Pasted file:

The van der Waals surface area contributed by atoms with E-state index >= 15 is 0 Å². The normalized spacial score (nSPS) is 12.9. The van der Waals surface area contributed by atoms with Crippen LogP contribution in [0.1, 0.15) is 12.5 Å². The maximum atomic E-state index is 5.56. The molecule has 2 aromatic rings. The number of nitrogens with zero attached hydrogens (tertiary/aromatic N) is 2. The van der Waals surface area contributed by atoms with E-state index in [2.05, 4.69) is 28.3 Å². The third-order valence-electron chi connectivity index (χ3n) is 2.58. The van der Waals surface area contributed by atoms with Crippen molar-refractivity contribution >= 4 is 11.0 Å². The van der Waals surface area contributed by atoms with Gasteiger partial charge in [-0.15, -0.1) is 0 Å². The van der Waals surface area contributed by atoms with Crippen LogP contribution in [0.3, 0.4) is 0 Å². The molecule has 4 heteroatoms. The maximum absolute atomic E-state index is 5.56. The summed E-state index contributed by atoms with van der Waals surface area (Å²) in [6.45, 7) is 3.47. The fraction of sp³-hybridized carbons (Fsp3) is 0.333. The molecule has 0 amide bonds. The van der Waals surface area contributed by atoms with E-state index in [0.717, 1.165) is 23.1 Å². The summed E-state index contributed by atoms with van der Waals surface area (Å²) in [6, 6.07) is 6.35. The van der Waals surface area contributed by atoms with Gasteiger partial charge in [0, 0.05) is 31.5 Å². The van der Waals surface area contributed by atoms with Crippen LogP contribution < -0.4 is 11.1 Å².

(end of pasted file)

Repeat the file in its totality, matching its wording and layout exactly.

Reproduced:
The van der Waals surface area contributed by atoms with E-state index >= 15 is 0 Å². The normalized spacial score (nSPS) is 12.9. The van der Waals surface area contributed by atoms with Crippen LogP contribution in [0.1, 0.15) is 12.5 Å². The maximum atomic E-state index is 5.56. The molecule has 2 aromatic rings. The number of nitrogens with zero attached hydrogens (tertiary/aromatic N) is 2. The van der Waals surface area contributed by atoms with E-state index in [2.05, 4.69) is 28.3 Å². The third-order valence-electron chi connectivity index (χ3n) is 2.58. The van der Waals surface area contributed by atoms with Crippen molar-refractivity contribution >= 4 is 11.0 Å². The van der Waals surface area contributed by atoms with Gasteiger partial charge in [-0.15, -0.1) is 0 Å². The van der Waals surface area contributed by atoms with Crippen LogP contribution in [0.3, 0.4) is 0 Å². The molecule has 4 heteroatoms. The maximum absolute atomic E-state index is 5.56. The summed E-state index contributed by atoms with van der Waals surface area (Å²) in [6.45, 7) is 3.47. The fraction of sp³-hybridized carbons (Fsp3) is 0.333. The molecule has 0 amide bonds. The van der Waals surface area contributed by atoms with E-state index in [0.717, 1.165) is 23.1 Å². The summed E-state index contributed by atoms with van der Waals surface area (Å²) in [6, 6.07) is 6.35. The van der Waals surface area contributed by atoms with Gasteiger partial charge in [0, 0.05) is 31.5 Å². The van der Waals surface area contributed by atoms with Crippen LogP contribution < -0.4 is 11.1 Å².